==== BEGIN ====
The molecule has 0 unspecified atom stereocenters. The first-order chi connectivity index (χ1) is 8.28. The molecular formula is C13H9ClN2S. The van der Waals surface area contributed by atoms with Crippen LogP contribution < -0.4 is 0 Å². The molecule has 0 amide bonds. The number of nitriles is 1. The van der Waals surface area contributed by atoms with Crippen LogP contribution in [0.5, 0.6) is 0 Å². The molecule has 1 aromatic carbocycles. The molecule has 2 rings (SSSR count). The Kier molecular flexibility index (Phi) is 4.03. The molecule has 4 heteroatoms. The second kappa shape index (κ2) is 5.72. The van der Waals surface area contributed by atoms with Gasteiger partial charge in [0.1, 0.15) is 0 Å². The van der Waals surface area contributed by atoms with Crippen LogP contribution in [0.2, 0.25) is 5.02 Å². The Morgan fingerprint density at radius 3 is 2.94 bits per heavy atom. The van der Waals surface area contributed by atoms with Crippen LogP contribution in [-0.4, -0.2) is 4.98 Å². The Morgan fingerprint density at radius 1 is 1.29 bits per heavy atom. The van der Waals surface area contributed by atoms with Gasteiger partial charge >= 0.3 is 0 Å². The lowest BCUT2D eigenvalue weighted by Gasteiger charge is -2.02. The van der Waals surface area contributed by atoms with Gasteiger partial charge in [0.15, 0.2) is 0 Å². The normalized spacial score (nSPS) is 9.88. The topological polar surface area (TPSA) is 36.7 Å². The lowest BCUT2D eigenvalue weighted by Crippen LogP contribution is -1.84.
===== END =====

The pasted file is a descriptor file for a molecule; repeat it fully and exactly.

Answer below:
The molecule has 0 unspecified atom stereocenters. The first-order chi connectivity index (χ1) is 8.28. The molecular formula is C13H9ClN2S. The van der Waals surface area contributed by atoms with Crippen LogP contribution < -0.4 is 0 Å². The molecule has 0 amide bonds. The number of nitriles is 1. The van der Waals surface area contributed by atoms with Crippen LogP contribution in [0.5, 0.6) is 0 Å². The molecule has 1 aromatic carbocycles. The molecule has 2 rings (SSSR count). The Kier molecular flexibility index (Phi) is 4.03. The molecule has 4 heteroatoms. The second kappa shape index (κ2) is 5.72. The van der Waals surface area contributed by atoms with Gasteiger partial charge in [0.1, 0.15) is 0 Å². The van der Waals surface area contributed by atoms with Crippen LogP contribution in [0.2, 0.25) is 5.02 Å². The Morgan fingerprint density at radius 3 is 2.94 bits per heavy atom. The van der Waals surface area contributed by atoms with Crippen LogP contribution in [-0.4, -0.2) is 4.98 Å². The Morgan fingerprint density at radius 1 is 1.29 bits per heavy atom. The van der Waals surface area contributed by atoms with Gasteiger partial charge >= 0.3 is 0 Å². The lowest BCUT2D eigenvalue weighted by Gasteiger charge is -2.02. The van der Waals surface area contributed by atoms with Gasteiger partial charge in [0.15, 0.2) is 0 Å². The normalized spacial score (nSPS) is 9.88. The topological polar surface area (TPSA) is 36.7 Å². The lowest BCUT2D eigenvalue weighted by Crippen LogP contribution is -1.84.